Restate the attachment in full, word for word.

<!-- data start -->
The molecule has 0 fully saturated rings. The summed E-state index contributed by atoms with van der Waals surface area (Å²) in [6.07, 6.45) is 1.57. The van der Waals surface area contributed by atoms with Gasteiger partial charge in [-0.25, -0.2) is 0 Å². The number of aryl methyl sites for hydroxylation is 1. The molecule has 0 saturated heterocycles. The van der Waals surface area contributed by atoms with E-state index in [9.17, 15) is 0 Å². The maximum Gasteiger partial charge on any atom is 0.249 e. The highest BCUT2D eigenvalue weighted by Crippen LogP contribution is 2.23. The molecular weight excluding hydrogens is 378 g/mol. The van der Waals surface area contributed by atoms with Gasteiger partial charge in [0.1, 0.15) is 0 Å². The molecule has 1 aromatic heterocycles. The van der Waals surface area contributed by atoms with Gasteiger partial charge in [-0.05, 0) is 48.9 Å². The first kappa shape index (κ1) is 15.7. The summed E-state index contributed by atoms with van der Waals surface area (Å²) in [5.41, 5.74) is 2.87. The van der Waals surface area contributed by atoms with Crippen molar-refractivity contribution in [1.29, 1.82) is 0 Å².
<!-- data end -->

The molecule has 0 fully saturated rings. The summed E-state index contributed by atoms with van der Waals surface area (Å²) in [6.07, 6.45) is 1.57. The van der Waals surface area contributed by atoms with Gasteiger partial charge in [-0.25, -0.2) is 0 Å². The number of aryl methyl sites for hydroxylation is 1. The molecule has 0 saturated heterocycles. The van der Waals surface area contributed by atoms with E-state index in [9.17, 15) is 0 Å². The maximum Gasteiger partial charge on any atom is 0.249 e. The highest BCUT2D eigenvalue weighted by Crippen LogP contribution is 2.23. The molecular weight excluding hydrogens is 378 g/mol. The van der Waals surface area contributed by atoms with Gasteiger partial charge in [0.1, 0.15) is 0 Å². The molecule has 1 aromatic heterocycles. The van der Waals surface area contributed by atoms with Gasteiger partial charge in [-0.05, 0) is 48.9 Å². The first kappa shape index (κ1) is 15.7. The summed E-state index contributed by atoms with van der Waals surface area (Å²) in [5.41, 5.74) is 2.87. The van der Waals surface area contributed by atoms with Crippen molar-refractivity contribution in [1.29, 1.82) is 0 Å².